“There are several different types of waterless urinal available today, which can be divided into two groups: those that have been certified to Australian Waterless Urinal Standard ATS 5200.459:2004, and those that are additions to an existing flushing urinal. A flushing urinal that is no longer flushed will effectively leave the user exposed to the urine left in the trap because there is no longer a seal between the user and the sewer system,” Marsh says.
“Certified waterless urinals can also be divided broadly into two groups: those with a mechanical seal, and those with a liquid seal between the user and the sewer system. In both cases, the seal will need replacing or cleaning periodically to ensure the urinal works effectively.
“The Uridan has an in-built water trap and utilises a biodegradable odour-blocking fluid (Urilock), which is poured into the water trap. The Urilock fluid floats on the surface of the urine, creating a seal to block any urine odours. When the urinal is used, the urine drains through the Urilock and into the drainage system. Providing the urinal is cleaned daily according to instructions, the urinal will not smell.”
Marsh says Uridan waterless urinals carry WaterMark certification and have been installed in a wide range of facilities including office buildings, sports centres, public amenities, airports, hotels and schools across Australia and around the world.
MICROBES TO THE RESCUE
Desert Eco Systems markets Desert Cubes that utilise microbial technology and are designed to turn existing trough or bowl facilities into touch-free waterless urinals.
The company’s general manager, Chris Donaldson, says that urine itself is not the main cause of urinal odours. “Urine is almost 98 percent water, mild in odour and usually sterile. The problems begin when bacteria bind with the solids found in urine and create an offensive smell, and bacteria and water scale build up to create lumps of uric acid large enough to block pipes,” Donaldson says.
“The microbial technology incorporated in Desert Cubes, which sit in the bottom of the urinal, interferes with the bacterial digestion that produces unpleasant odours from uric acid. Simply add the cubes to your existing urinal and deactivate the flushing button.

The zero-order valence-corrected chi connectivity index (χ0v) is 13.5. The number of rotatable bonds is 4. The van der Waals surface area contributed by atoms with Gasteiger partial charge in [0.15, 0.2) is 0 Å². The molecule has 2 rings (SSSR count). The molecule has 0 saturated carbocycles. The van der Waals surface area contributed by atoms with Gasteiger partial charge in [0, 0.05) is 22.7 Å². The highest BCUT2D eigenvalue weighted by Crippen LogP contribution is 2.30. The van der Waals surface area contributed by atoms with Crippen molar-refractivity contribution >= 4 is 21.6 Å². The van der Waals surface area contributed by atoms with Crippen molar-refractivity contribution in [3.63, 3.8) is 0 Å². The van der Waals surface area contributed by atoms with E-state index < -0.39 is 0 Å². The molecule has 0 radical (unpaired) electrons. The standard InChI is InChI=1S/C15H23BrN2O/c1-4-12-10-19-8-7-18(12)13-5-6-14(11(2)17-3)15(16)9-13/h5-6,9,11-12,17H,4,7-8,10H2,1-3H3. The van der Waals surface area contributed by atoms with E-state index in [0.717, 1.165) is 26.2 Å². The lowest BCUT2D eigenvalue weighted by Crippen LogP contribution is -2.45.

“With the addition of the ‘Smart’ sensor-based flush timer, you can guarantee a small flush of water only on the days when the urinal is being used. This will ensure that the pipes are kept clean and the microbes keep active.
“With the average urinal flushing 151,000 litres each year, this small blue cube could reduce that by up to 98 percent.”
DRY DRAIN SOLUTIONS
Hobart-based company, Ducane Research and Development, has released an in-line flushing device called Drainwave (right), which, the company believes, will play a major role in overcoming the dry drain issue.
Managing director David Fisher says Drainwave is designed to minimise the risk of blockages that may be caused by the use of low-flow fixtures.
“By collecting and combining blackwater and greywater and releasing it in batches, Drainwave provides toilet waste with a minimum 9.5 litres of accompanying water,” Fisher says.
“The device consists of a receptacle with a swinging bucket that holds the wastewater from the various fixtures until the 9.5-litre capacity is reached. The bucket then tips to create a surge through the pipe network.
“Located underground outside a building, Drainwave is easy to install, can be retrofitted, does not require any power and consists of only one moving part.”
A recent study by the UK’s Environment Agency recommends that, for new buildings, a revision of existing drainage design standards be undertaken to accommodate planned reductions in water demand. These alterations could include the use of smaller diameter pipes and pipes with steeper gradients.